The currents that forged accommodation with the outsourcers and ‘new models’ became an intolerant rejection of more than just Morrisonian nationalisation, it opposed anything that opposed its right to decide. Lessons formed from bad cases in a few eighties Councils became the reason to administer medicine to the whole system.
So we were modernised.
This is before we reach the tragic Iraq 2 crisis and the impact that had on our politics for those of us who battled through that era. Ignoring in that the correct decision to take on the Serb Junta’s genocidal moves on Kosovo after letting Bosnia burn. Memory gets selective overtime
So I am now ready to reflect on the events and yes some of the polices or failures of New Labour that have in my view brought about the circumstances that allowed the elements around Unite and CLPD etc to apply their almost revivalist Christian belief in the false consciousness theory .
A battle for purity and orthodoxy detached from day to day reality but neatly capturing the lazy and perhaps unforeseen failings of Blair centrism’s collapse of the third way debates in the early 90’s saw a once vibrant soft left with some fairly challenging ideas side-lined for the expediencies of office. Smart organisation and innovative media communicationcombined with really skilled electoralism guided the Labour ship to ride the waves of support that flowed from the deep decay of the Tory ancient regime.
But the roots..well they were not as deep as we thought.
Well lets recall that Labour once had 70 or so of the 90 councillors in Bradford
We had all 5 MP’s
In the years up to that we had become skilled in attractive palliative funding to address the retire economic damage that saw vibrant industries laid waste to property speculation.
From English Electric to Trafford Park Shopping Centre I saw broken me and women whose mils had been taken over by Hartley Trust , Tory Chairman of which bought Firms up with low stock, sent workers into rooms with an urn , and allowed them to go into despair as the textile machinery was removed and exported .These are the soulless Malls of today
We kept to the idea that industry had had its day.
Stole on Trent was such a place too, one I visited in a consultancy job I had , all the MPs all seats on the council euro cash and a Labour Government. We kept the regeneration competitions (New Deal for Communities, SRB 1,2,3 etc ) that played poorer communities against each other, leaving huge gaps . We transformed health and education budgets and many outcomes but not the fundamentals of work and the base of life that defined the meaning of being a Textile worker, Printer, Engineer, Miner etc…
After a decade or so of New Labour the palliative of social funding was not based in a deal with communities , subsidising low pay, councils became centralised in function and power we had PFI and its hangover , endless restructures of the NHS , emasculated local councils which were driven to ‘modernise’. A new elite of powerful but barely accountable leaders and Mayors arrived as real power and funding was increasingly centrally controlled . Huge estates were missed out from regeneration competitions and were offloaded by asset transfers and we saw, and era indirectly directly managed quango led regeneration. Results were mixed but the dice were loaded, you will do this to a community not with a community
Trust was lacking, and a dangerous rot began to set in . There was no plan to finish the job of reviving and renewing communities laid waste by the asst stripping and speculation driven economy .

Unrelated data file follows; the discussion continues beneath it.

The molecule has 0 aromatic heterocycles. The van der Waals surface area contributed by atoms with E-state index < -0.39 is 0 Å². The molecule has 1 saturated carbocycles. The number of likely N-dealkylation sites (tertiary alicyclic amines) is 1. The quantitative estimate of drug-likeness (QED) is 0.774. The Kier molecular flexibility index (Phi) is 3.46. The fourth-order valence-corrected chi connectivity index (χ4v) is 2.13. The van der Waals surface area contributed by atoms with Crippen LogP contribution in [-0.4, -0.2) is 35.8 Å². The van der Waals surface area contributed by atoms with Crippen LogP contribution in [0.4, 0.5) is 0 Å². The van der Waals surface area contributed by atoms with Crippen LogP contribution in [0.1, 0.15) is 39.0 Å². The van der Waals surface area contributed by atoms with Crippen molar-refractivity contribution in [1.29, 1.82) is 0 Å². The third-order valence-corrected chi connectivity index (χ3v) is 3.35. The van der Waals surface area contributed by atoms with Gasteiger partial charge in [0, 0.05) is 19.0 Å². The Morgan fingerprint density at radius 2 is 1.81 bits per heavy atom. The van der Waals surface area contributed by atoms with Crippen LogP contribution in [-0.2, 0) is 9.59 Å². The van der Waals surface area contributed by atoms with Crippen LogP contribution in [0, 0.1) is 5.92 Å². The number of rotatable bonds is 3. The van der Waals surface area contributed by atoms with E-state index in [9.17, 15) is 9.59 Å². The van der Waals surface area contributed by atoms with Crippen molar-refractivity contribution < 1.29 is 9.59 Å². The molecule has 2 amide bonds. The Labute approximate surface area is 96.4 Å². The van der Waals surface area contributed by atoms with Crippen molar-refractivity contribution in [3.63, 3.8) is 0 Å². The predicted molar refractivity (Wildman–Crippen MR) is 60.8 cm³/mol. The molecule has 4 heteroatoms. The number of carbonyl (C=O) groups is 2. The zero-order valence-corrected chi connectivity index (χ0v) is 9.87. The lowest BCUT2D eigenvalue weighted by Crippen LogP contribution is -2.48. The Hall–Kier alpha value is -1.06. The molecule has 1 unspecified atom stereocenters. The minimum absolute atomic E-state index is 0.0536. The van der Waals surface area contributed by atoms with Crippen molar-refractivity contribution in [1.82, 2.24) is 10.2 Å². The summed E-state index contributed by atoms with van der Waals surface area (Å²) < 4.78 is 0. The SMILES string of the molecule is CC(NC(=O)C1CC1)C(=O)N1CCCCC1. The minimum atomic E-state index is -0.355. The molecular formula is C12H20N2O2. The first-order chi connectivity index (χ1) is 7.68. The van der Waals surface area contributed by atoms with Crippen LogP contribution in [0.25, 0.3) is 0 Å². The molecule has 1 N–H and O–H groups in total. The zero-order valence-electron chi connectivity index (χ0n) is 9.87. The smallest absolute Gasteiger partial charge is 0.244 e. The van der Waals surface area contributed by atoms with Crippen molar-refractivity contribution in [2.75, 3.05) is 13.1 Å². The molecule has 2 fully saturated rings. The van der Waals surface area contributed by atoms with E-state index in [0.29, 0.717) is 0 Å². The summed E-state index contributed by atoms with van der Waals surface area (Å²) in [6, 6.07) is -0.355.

Stoke and other cities saw a terrible shift t after the move to elected Mayor, a split between far right taking over outer estates rejected by Labour’s policies as mere voter fodder and a resurgent BAME membership but little common endeavour to work to address the loss of work and incomes and purpose . Years on and the narrative is what did Labour ever do for us ….
The response of some of the left was reaction to turn in on itself and embrace a version of left ‘reaction’ that was cut off from any relationship with the former voters. It proved that mass membership is not a tool that wins . In many areas a massive middle class , angry and morally outraged culture sought new answers from the old testament of Labours canon…
The old religion renewed into a new variant using old passions that sounded clean, oddly but replicated the centralism, and focus on leadership that the Blair years had, with strong elements of this is what is good for you…
Meanwhile the world moved on as Bruce Springsteen noted 57 channels and nothing on. The old tools were no longer there, the call of the true message was not heard or recognised .
The voters failed the movement, that sounds ridiculous, but it was the response by far too many.
I was told on the doorstep that my party looked like a historical Re-enactment Society, the Sealed Knot of the Left.
I have never heard such sadness anger and rejection as we went from reserves of sympathy for Labour that was mixed with some distrust of the leader. Thant then that shifted to full rejection and pure anger.
Europe, the source of that palliative blanket of structural fund aid that had been used to massage Northern deindustrialisation was a real battleground, and one we did not really see coming enough. Practical pro Europeans of a non-fanatical nature, we were simply not prepared, the other bonds that had broken in the movement meant arguments were not heard even when made (which was rare).
I found that Internal strife took up so much energy and was no longer hidden in duplicated minutes of old, it was now played out on twitter. We then had the toxic arrival of the anti-Semitism that grew in large art the Stalinoid ideology of the 70’s Leninist left and an almost reckless campaign to denigrate anyone who asked questions. This was combined with inexperience and incompetence but was not answered by much more that a call to go back to a tarnished past, with the ever-present blunder of Iraq casting a long shadow.